Humans have always used technology to tell stories, so does VR change anything?
Few things have the power to catapult you back in time quite as quickly as the stuff you played with as a child, so when I accidentally wandered into San Francisco’s Musée Mécanique with my husband, it instantly felt like home. Just a really weird version of it.
The place was crammed with hundreds of vintage arcade and fun fair machines of every description, all fully functional and many of which — as the signs helpfully point out — “older than you’ll ever be”.
The signs point out that these machines are older than you’ll ever be
Some, like the Indiana Jones Pinball machine, Alien Bug Hunt and Star Warsflight simulator were exactly the same as what we used to play. Others, likeAsteroids, Pong and Pac-Man peaked slightly before our time but were so iconic as to instantly resonate, especially when the music and sound effects kick in.
A few, however, were just plain creepy. I shared a moment of fascination with a little girl as she watched a marionette of a crying baby being held up by another doll — nothing actually happened apart from the watching girl getting increasingly freaked out — and with another quarter I bought a drink for the aptly named “Drinking Man”– the machine featuring a large doll of a drunkard that was specially commissioned to “reflect a favourite English pastime — an evening at the Pub”.
The machine was commissioned to reflect the favourite English pastime — an evening at the Pub
Walk a bit further and you are confronted with “The Flasher” which gives you lewd, raised-eyebrow looks before starting to lift his shirt… I moved on swiftly at that point, to have my fortune told by a gypsy in a machine straight from the movie Big and to giggle at the dubiously named “Bimbo Box”.
What really caught my eye though, was the number of relatively unassuming machines featuring stereoscopic photographs. These have been around since the 19th Century and were early attempts at taking and displaying images in 3D. (Fun fact: Queen guitarist Brian May is one of the world’s greatest collectors of this type of material, so much so that he bought and now runs the London Stereoscopic Company. )
Brian May from Queen is one of the worlds greatest collectors of stereoscopic photographs
I had been thinking about Virtual Reality a lot, since I was in San Francisco interviewing companies about the exciting present and future of the technology. So looking at all those Victorian VR machines — where you can view photos of the great fire which followed the 1906 earthquake, or even indulge in some naughty voyeurism watching models undress — it struck me that we’re forever trying to stretch the limits of what technology can do to bring human imagination to life.
Humans are always stretching the limits of technology when it comes to bringing our creative visions to life
As Jeremy Bailenson, a Stanford Professor who has researched Virtual Reality for over a decade points out:
“Virtual reality is nothing new. It’s just a new label… throughout human history people have put media to work to enhance mind-wandering. All along, we’ve combined arts and science to produce these mind-wandering tools.”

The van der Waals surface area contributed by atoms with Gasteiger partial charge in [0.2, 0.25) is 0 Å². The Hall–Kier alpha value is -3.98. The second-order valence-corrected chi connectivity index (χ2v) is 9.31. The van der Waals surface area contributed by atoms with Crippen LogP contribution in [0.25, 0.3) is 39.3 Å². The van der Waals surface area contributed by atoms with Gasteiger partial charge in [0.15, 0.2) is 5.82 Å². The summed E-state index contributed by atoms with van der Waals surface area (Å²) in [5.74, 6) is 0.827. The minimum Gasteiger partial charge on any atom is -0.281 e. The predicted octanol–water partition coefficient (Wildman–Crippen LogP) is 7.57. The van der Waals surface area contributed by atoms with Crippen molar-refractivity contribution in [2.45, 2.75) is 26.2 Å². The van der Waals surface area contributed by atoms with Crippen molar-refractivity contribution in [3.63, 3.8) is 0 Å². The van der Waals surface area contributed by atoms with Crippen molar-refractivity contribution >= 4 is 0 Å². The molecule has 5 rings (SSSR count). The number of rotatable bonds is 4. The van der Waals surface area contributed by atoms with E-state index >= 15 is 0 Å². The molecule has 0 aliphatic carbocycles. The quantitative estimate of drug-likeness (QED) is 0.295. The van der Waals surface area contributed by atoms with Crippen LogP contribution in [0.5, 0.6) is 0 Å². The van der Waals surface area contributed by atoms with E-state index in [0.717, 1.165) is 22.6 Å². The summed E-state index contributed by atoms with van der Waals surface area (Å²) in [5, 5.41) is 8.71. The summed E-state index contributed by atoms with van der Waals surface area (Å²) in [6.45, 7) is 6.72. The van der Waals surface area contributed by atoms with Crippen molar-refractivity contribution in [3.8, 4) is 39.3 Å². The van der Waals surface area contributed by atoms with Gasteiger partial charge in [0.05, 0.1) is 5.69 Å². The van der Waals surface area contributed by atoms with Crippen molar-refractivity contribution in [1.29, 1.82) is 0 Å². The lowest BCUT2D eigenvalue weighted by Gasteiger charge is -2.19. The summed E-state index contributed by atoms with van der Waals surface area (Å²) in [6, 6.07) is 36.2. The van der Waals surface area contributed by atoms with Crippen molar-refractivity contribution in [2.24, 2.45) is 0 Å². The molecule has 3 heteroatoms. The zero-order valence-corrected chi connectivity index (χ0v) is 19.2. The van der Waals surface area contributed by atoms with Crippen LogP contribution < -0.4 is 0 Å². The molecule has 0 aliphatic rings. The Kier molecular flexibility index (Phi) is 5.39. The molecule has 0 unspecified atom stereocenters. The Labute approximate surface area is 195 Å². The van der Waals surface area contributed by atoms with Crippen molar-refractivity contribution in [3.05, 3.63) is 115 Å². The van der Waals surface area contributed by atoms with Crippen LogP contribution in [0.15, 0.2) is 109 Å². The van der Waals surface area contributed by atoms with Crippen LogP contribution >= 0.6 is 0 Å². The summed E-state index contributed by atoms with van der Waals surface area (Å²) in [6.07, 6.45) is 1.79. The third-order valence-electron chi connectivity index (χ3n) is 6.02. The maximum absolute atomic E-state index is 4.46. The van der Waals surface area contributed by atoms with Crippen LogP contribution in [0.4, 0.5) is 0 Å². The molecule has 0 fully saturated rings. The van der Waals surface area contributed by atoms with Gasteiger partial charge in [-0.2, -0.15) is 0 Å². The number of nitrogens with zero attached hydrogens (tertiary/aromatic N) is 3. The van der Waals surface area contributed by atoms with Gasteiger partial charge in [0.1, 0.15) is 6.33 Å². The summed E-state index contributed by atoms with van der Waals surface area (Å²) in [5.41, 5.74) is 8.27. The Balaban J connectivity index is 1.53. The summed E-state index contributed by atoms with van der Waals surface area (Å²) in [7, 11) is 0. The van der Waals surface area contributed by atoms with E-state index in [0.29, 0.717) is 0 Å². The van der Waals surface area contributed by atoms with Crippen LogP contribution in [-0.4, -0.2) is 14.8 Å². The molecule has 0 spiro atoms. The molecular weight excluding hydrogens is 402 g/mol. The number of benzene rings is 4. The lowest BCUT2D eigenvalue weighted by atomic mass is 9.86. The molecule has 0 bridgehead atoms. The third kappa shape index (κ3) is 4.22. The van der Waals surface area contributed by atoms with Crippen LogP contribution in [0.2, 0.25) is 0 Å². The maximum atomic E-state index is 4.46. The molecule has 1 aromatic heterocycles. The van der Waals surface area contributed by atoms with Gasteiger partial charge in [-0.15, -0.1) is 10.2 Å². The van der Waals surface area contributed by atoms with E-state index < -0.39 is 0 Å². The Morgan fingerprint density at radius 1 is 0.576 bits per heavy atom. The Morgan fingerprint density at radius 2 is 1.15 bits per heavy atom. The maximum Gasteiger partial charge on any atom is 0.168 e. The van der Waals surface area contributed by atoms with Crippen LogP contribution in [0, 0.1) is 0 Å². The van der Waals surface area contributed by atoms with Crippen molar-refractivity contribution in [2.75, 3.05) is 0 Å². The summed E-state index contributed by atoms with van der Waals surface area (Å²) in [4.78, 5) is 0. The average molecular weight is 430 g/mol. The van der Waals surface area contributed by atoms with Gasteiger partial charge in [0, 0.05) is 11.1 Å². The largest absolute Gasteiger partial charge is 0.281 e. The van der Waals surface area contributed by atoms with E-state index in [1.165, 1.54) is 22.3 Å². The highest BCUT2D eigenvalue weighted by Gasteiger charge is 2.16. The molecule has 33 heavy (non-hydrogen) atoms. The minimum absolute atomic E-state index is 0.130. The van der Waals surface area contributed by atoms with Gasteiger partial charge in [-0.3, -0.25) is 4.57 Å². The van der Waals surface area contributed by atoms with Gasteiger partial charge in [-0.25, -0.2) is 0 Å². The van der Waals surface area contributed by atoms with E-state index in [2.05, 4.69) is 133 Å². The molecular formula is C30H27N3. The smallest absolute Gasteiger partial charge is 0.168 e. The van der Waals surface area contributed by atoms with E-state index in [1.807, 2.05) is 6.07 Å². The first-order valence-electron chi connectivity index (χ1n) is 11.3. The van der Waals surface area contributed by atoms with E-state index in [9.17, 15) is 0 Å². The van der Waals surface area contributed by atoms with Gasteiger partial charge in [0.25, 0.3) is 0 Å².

As with most things, we can probably do a lot better going forward if we learn the lessons from the past, and technology is no different. The problem is that we tend to treat old technology as disposable; something that becomes instantly worthless the moment something better, faster and shinier comes along. There is often very little study of what made those earlier versions succeed or fail, and I believe that those looking to finally make Virtual Reality a pervasive technology would do well to consider this. In the past decades we’ve seen exciting developments in VR technology fizzle out because they turned out to be no more than gimmicks, and gimmicks wear out fast.
we tend to treat old technology as disposable; something that becomes instantly worthless the moment something better, faster and shinier comes along
Funnily enough, some of those fun fair machines were better at telling stories than much of the fancy stuff that followed, and the sheer amount of quarters we left behind at the museum is a testament to how effective those experiences still are. If the stories and the context are interesting enough, your brain makes up the difference, otherwise nobody would ever read a book. And as any Star Wars fan will tell you, the secret sauce is not a ton of special effects, it’s the story. That’s why most people (with any sense) vastly prefer the earlier films to the later ones *
Looking at Virtual Reality technology, I have no doubt we’re in a position to do many amazing things. Whether your average person chooses to engage with those experiences, however, will entirely depend on the stories we tell with the medium, which is why it’s too early to make that call until we see what content actually gets made. The early signs are good though, with developers thinking beyond gaming to applications of VR in education, healthcare, and yes, even pornography. As we’ve seen with the growth curve of the Internet and Mobile, it is only when the entire spectrum of human experience is catered for and titillated by a technology that it really takes off. If it cracks this, Virtual Reality could well be next.
*Arguably the latest installment in the Star Wars saga manages the coup of bringing together both elements, but I’ll leave that question open to discussion.
Originally published at Alice Bonasio.